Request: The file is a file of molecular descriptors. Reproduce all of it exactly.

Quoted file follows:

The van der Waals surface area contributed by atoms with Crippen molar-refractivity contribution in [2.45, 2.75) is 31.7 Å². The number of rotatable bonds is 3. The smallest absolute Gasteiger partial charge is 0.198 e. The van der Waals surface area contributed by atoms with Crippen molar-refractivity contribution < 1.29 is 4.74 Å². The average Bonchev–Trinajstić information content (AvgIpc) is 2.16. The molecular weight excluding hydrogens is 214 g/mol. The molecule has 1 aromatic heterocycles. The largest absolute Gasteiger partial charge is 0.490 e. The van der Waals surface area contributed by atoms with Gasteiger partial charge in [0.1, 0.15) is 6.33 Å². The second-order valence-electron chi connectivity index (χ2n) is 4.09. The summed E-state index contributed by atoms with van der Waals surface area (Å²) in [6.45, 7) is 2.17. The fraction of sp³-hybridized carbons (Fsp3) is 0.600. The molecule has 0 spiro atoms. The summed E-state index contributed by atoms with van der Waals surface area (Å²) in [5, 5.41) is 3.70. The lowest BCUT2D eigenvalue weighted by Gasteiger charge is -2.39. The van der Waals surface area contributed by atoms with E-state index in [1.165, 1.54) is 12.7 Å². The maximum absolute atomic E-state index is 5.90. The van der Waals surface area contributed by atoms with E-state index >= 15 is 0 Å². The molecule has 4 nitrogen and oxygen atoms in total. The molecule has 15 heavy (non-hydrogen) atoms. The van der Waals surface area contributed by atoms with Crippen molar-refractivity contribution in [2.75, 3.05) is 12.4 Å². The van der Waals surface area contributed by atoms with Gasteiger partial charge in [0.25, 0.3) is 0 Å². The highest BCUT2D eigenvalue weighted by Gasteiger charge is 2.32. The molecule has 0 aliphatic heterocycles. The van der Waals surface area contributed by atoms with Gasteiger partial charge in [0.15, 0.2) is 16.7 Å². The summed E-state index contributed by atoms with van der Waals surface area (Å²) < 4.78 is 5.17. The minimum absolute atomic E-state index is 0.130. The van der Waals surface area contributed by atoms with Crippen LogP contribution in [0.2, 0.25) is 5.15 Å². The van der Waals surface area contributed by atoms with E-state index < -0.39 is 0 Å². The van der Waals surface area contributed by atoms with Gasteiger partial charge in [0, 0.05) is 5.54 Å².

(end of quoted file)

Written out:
The van der Waals surface area contributed by atoms with Crippen molar-refractivity contribution in [2.45, 2.75) is 31.7 Å². The number of rotatable bonds is 3. The smallest absolute Gasteiger partial charge is 0.198 e. The van der Waals surface area contributed by atoms with Crippen molar-refractivity contribution < 1.29 is 4.74 Å². The average Bonchev–Trinajstić information content (AvgIpc) is 2.16. The molecular weight excluding hydrogens is 214 g/mol. The molecule has 1 aromatic heterocycles. The largest absolute Gasteiger partial charge is 0.490 e. The van der Waals surface area contributed by atoms with Gasteiger partial charge in [0.1, 0.15) is 6.33 Å². The second-order valence-electron chi connectivity index (χ2n) is 4.09. The summed E-state index contributed by atoms with van der Waals surface area (Å²) in [6.45, 7) is 2.17. The fraction of sp³-hybridized carbons (Fsp3) is 0.600. The molecule has 0 spiro atoms. The summed E-state index contributed by atoms with van der Waals surface area (Å²) in [5, 5.41) is 3.70. The lowest BCUT2D eigenvalue weighted by Gasteiger charge is -2.39. The van der Waals surface area contributed by atoms with E-state index in [1.165, 1.54) is 12.7 Å². The maximum absolute atomic E-state index is 5.90. The van der Waals surface area contributed by atoms with E-state index >= 15 is 0 Å². The molecule has 4 nitrogen and oxygen atoms in total. The molecule has 15 heavy (non-hydrogen) atoms. The van der Waals surface area contributed by atoms with Crippen molar-refractivity contribution in [2.75, 3.05) is 12.4 Å². The van der Waals surface area contributed by atoms with Gasteiger partial charge in [0.25, 0.3) is 0 Å². The highest BCUT2D eigenvalue weighted by Gasteiger charge is 2.32. The molecule has 0 aliphatic heterocycles. The van der Waals surface area contributed by atoms with Gasteiger partial charge in [0.15, 0.2) is 16.7 Å². The summed E-state index contributed by atoms with van der Waals surface area (Å²) < 4.78 is 5.17. The minimum absolute atomic E-state index is 0.130. The van der Waals surface area contributed by atoms with Crippen LogP contribution in [0.2, 0.25) is 5.15 Å². The van der Waals surface area contributed by atoms with E-state index < -0.39 is 0 Å². The van der Waals surface area contributed by atoms with Gasteiger partial charge in [0, 0.05) is 5.54 Å².